Check out this thread I started a while back. Still have to put up the west wall, then I'll  turn it on and update the thread.

http://www.simplysolar.supporttopics.com/post/subterranean-heating-and-cooling-6679334

System like this can be scaled all the way down to a single pipe with a tiny fan, not sure how you might go about setting up a thermosiphon to power the circulation but I'm sure it can be done and its worth some brainstorming for cold frame scale. Wouldn't need much flow, and running power to warm a cold frame seems a little silly to me.  I'm not too savvy in paint or anything so drawing up sketches on the computer is tough for me, I'd like to improve my drafting skills but perhaps I can just draw something up and take a photo of it...


more detailed info on the physics in this link

http://sunnyjohn.com/indexpages/shcs.htm
JoeK

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Posts: 135
Reply with quote  #7 
Ok I did a little thinking and drew a mockup that just might work. I think this might be all you need, but if you replaced the simple chimney pipe with a more efficient collector you could likely increase the "draw" quite a bit. The collector would just have to be designed so the intake draws cool dry air coming out of the ground and then as it's heated air should rise unobstructed until it exits out the top. It might be possible to take advantage of the rear (North) interior wall of the frame itself and modify it into a large flat collector. Could work very well actually and not really impinge on the growing space. This is sounding like a very good refinement if your willing to do a little more work.  It's already in my head, Back to the drawing board. This one piece,black pipe design is about the most simple, basic "collector" you could make.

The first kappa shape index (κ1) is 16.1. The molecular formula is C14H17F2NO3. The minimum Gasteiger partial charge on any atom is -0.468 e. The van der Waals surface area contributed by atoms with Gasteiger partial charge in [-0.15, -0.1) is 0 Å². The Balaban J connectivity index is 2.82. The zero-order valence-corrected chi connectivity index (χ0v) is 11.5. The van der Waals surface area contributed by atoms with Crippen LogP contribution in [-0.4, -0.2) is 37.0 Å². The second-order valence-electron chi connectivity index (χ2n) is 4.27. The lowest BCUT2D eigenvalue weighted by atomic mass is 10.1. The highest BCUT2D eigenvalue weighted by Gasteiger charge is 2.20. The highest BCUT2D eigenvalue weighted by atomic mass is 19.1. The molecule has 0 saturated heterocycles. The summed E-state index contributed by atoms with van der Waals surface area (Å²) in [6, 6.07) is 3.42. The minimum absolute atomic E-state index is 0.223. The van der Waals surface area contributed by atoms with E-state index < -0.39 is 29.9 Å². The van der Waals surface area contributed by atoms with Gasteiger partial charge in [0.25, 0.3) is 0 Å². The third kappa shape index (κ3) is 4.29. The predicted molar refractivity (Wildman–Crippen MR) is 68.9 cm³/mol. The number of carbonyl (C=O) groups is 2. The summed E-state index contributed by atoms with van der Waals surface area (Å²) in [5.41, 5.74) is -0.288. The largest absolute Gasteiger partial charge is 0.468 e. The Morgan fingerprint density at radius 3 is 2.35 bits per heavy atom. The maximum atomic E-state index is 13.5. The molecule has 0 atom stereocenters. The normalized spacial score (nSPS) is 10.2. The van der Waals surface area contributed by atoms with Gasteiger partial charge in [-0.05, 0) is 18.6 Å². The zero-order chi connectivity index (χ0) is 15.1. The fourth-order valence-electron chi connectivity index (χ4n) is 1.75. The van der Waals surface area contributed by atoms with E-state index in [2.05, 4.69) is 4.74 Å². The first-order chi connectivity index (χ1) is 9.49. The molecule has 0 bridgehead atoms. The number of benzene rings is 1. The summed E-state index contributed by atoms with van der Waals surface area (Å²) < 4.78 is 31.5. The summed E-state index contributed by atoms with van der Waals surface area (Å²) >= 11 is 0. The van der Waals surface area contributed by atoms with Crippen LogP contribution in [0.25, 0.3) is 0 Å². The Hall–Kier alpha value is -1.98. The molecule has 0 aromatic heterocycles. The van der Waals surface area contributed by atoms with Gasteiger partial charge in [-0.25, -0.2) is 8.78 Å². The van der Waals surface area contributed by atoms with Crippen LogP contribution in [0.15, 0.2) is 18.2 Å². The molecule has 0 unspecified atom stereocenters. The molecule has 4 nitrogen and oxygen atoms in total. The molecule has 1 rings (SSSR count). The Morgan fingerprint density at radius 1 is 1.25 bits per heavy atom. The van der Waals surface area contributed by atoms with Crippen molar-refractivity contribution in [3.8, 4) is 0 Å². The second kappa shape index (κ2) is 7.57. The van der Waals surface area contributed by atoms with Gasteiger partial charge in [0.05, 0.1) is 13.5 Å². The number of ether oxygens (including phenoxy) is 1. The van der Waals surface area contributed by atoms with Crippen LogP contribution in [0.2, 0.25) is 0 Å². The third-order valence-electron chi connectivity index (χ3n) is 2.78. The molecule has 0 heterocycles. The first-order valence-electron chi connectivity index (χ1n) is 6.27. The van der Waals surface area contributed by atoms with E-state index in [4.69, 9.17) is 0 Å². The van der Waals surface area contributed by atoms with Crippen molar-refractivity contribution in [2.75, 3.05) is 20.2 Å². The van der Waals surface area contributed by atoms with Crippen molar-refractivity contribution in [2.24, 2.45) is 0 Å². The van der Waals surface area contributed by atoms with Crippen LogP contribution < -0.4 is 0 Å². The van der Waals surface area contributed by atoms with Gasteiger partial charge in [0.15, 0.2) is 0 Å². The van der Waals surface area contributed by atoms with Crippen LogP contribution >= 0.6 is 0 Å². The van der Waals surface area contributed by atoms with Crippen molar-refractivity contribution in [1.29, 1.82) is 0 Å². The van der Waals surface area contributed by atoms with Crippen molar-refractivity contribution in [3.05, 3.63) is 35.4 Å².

Thermosiphon Coldframe.jpg 

I suspect that even a slight airflow would yield a significant advantage over a "plain" cold frame, but more is certainly better. For reference in active systems target flow is at least 5 times the volume of air enclosed, per hour. Up to 10 exchanges per hour has shown significant increase in heat transfer though. That means recycling the entire volume of air in the system every 6 minutes. And of course in an active system you would reverse the direction of airflow and use your fan to push hot/moist air down underground from the elevated pipe, allowing cool air to exit near the plant/soil level. Use the fan to push through the system, not pull, as positive pressure in the underground section will increase the transfer of moisture, heat, and air, into the soil.